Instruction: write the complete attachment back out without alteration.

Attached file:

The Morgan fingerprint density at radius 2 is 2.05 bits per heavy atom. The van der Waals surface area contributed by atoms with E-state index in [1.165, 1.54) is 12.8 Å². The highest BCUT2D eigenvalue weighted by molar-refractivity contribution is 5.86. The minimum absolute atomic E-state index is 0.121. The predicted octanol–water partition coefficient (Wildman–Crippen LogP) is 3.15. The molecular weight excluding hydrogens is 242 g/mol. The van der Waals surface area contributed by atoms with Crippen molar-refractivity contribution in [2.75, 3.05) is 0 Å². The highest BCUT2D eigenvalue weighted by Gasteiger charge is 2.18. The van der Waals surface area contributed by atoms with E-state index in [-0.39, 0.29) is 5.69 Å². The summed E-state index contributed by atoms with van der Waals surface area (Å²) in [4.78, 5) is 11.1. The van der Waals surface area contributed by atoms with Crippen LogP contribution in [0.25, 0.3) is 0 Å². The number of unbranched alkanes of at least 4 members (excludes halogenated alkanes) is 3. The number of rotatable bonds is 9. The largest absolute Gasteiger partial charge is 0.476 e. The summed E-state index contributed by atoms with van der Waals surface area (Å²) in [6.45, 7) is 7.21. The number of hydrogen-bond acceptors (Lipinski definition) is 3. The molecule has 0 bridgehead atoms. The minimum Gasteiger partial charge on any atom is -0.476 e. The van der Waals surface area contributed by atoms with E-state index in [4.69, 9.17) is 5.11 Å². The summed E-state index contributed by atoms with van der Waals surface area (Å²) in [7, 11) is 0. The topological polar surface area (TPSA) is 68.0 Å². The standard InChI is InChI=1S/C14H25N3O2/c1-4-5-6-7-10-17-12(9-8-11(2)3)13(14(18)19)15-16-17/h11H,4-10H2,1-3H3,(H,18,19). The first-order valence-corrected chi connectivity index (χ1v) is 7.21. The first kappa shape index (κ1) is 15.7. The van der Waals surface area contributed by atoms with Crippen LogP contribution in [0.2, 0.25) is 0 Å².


The Morgan fingerprint density at radius 2 is 2.05 bits per heavy atom. The van der Waals surface area contributed by atoms with E-state index in [1.165, 1.54) is 12.8 Å². The highest BCUT2D eigenvalue weighted by molar-refractivity contribution is 5.86. The minimum absolute atomic E-state index is 0.121. The predicted octanol–water partition coefficient (Wildman–Crippen LogP) is 3.15. The molecular weight excluding hydrogens is 242 g/mol. The van der Waals surface area contributed by atoms with Crippen molar-refractivity contribution in [2.75, 3.05) is 0 Å². The highest BCUT2D eigenvalue weighted by Gasteiger charge is 2.18. The van der Waals surface area contributed by atoms with E-state index in [-0.39, 0.29) is 5.69 Å². The summed E-state index contributed by atoms with van der Waals surface area (Å²) in [4.78, 5) is 11.1. The van der Waals surface area contributed by atoms with Crippen LogP contribution in [0.25, 0.3) is 0 Å². The number of unbranched alkanes of at least 4 members (excludes halogenated alkanes) is 3. The number of rotatable bonds is 9. The largest absolute Gasteiger partial charge is 0.476 e. The summed E-state index contributed by atoms with van der Waals surface area (Å²) in [6.45, 7) is 7.21. The number of hydrogen-bond acceptors (Lipinski definition) is 3. The molecule has 0 bridgehead atoms. The minimum Gasteiger partial charge on any atom is -0.476 e. The van der Waals surface area contributed by atoms with E-state index in [4.69, 9.17) is 5.11 Å². The summed E-state index contributed by atoms with van der Waals surface area (Å²) in [7, 11) is 0. The topological polar surface area (TPSA) is 68.0 Å². The standard InChI is InChI=1S/C14H25N3O2/c1-4-5-6-7-10-17-12(9-8-11(2)3)13(14(18)19)15-16-17/h11H,4-10H2,1-3H3,(H,18,19). The first-order valence-corrected chi connectivity index (χ1v) is 7.21. The first kappa shape index (κ1) is 15.7. The van der Waals surface area contributed by atoms with Crippen LogP contribution in [0.2, 0.25) is 0 Å².